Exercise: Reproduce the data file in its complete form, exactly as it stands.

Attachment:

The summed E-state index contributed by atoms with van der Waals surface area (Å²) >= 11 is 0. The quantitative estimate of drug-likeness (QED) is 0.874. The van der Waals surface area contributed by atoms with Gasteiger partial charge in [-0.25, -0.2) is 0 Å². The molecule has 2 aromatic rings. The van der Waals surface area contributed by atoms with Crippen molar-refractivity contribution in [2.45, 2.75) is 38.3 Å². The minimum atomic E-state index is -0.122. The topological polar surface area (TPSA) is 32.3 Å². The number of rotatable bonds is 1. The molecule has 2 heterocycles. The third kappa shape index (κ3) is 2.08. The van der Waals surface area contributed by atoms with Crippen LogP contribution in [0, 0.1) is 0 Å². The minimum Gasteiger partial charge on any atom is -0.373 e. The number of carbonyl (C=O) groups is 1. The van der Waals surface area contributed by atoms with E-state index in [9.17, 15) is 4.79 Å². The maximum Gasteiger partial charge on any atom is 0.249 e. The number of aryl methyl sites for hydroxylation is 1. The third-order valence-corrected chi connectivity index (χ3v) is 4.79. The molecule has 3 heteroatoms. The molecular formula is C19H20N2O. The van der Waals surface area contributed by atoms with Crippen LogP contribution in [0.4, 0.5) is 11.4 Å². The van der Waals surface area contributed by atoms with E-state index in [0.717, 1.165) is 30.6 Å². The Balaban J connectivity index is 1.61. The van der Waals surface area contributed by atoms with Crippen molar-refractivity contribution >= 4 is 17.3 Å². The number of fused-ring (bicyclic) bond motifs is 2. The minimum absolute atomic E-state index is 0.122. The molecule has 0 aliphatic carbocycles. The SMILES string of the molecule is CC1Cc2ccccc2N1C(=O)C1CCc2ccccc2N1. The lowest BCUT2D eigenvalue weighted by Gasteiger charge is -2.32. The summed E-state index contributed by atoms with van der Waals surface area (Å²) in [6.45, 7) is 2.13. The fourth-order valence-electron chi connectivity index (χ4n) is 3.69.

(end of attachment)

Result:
The summed E-state index contributed by atoms with van der Waals surface area (Å²) >= 11 is 0. The quantitative estimate of drug-likeness (QED) is 0.874. The van der Waals surface area contributed by atoms with Gasteiger partial charge in [-0.25, -0.2) is 0 Å². The molecule has 2 aromatic rings. The van der Waals surface area contributed by atoms with Crippen molar-refractivity contribution in [2.45, 2.75) is 38.3 Å². The minimum atomic E-state index is -0.122. The topological polar surface area (TPSA) is 32.3 Å². The number of rotatable bonds is 1. The molecule has 2 heterocycles. The third kappa shape index (κ3) is 2.08. The van der Waals surface area contributed by atoms with Crippen LogP contribution in [0, 0.1) is 0 Å². The minimum Gasteiger partial charge on any atom is -0.373 e. The number of carbonyl (C=O) groups is 1. The van der Waals surface area contributed by atoms with E-state index in [9.17, 15) is 4.79 Å². The maximum Gasteiger partial charge on any atom is 0.249 e. The number of aryl methyl sites for hydroxylation is 1. The third-order valence-corrected chi connectivity index (χ3v) is 4.79. The molecule has 3 heteroatoms. The molecular formula is C19H20N2O. The van der Waals surface area contributed by atoms with Crippen LogP contribution in [0.4, 0.5) is 11.4 Å². The van der Waals surface area contributed by atoms with E-state index in [0.717, 1.165) is 30.6 Å². The Balaban J connectivity index is 1.61. The van der Waals surface area contributed by atoms with Crippen molar-refractivity contribution >= 4 is 17.3 Å². The number of fused-ring (bicyclic) bond motifs is 2. The minimum absolute atomic E-state index is 0.122. The molecule has 0 aliphatic carbocycles. The SMILES string of the molecule is CC1Cc2ccccc2N1C(=O)C1CCc2ccccc2N1. The lowest BCUT2D eigenvalue weighted by Gasteiger charge is -2.32. The summed E-state index contributed by atoms with van der Waals surface area (Å²) in [6.45, 7) is 2.13. The fourth-order valence-electron chi connectivity index (χ4n) is 3.69.